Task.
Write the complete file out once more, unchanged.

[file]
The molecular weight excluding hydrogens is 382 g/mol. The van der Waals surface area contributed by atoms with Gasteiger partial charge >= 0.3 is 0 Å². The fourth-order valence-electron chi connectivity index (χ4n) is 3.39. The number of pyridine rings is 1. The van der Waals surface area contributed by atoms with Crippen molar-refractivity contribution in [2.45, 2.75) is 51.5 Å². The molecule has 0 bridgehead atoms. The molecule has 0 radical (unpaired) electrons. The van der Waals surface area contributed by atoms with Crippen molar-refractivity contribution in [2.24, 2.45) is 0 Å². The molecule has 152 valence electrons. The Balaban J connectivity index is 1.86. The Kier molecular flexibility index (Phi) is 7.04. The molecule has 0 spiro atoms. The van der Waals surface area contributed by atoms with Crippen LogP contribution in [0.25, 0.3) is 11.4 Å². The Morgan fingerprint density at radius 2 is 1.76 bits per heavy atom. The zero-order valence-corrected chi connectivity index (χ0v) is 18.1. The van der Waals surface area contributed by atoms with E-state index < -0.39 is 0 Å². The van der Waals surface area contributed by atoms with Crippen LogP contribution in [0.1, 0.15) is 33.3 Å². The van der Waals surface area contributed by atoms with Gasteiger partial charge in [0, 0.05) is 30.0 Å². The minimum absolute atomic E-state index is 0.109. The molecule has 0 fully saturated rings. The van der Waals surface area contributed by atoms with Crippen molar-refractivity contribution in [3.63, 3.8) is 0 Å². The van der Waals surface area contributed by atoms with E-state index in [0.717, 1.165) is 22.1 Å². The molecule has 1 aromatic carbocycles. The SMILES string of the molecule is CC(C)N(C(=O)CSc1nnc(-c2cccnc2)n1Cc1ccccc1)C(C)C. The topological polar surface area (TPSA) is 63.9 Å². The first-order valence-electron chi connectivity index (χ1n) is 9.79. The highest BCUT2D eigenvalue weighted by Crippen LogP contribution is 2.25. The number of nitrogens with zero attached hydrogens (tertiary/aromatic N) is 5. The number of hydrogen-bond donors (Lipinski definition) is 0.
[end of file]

The molecular weight excluding hydrogens is 382 g/mol. The van der Waals surface area contributed by atoms with Gasteiger partial charge >= 0.3 is 0 Å². The fourth-order valence-electron chi connectivity index (χ4n) is 3.39. The number of pyridine rings is 1. The van der Waals surface area contributed by atoms with Crippen molar-refractivity contribution in [2.45, 2.75) is 51.5 Å². The molecule has 0 bridgehead atoms. The molecule has 0 radical (unpaired) electrons. The van der Waals surface area contributed by atoms with Crippen molar-refractivity contribution in [2.24, 2.45) is 0 Å². The molecule has 152 valence electrons. The Balaban J connectivity index is 1.86. The Kier molecular flexibility index (Phi) is 7.04. The molecule has 0 spiro atoms. The van der Waals surface area contributed by atoms with Crippen LogP contribution in [0.25, 0.3) is 11.4 Å². The Morgan fingerprint density at radius 2 is 1.76 bits per heavy atom. The zero-order valence-corrected chi connectivity index (χ0v) is 18.1. The van der Waals surface area contributed by atoms with E-state index < -0.39 is 0 Å². The van der Waals surface area contributed by atoms with Crippen LogP contribution in [0.1, 0.15) is 33.3 Å². The van der Waals surface area contributed by atoms with Gasteiger partial charge in [0, 0.05) is 30.0 Å². The minimum absolute atomic E-state index is 0.109. The molecule has 0 fully saturated rings. The van der Waals surface area contributed by atoms with Crippen molar-refractivity contribution in [3.63, 3.8) is 0 Å². The van der Waals surface area contributed by atoms with E-state index in [0.717, 1.165) is 22.1 Å². The molecule has 1 aromatic carbocycles. The SMILES string of the molecule is CC(C)N(C(=O)CSc1nnc(-c2cccnc2)n1Cc1ccccc1)C(C)C. The topological polar surface area (TPSA) is 63.9 Å². The first-order valence-electron chi connectivity index (χ1n) is 9.79. The highest BCUT2D eigenvalue weighted by Crippen LogP contribution is 2.25. The number of nitrogens with zero attached hydrogens (tertiary/aromatic N) is 5. The number of hydrogen-bond donors (Lipinski definition) is 0.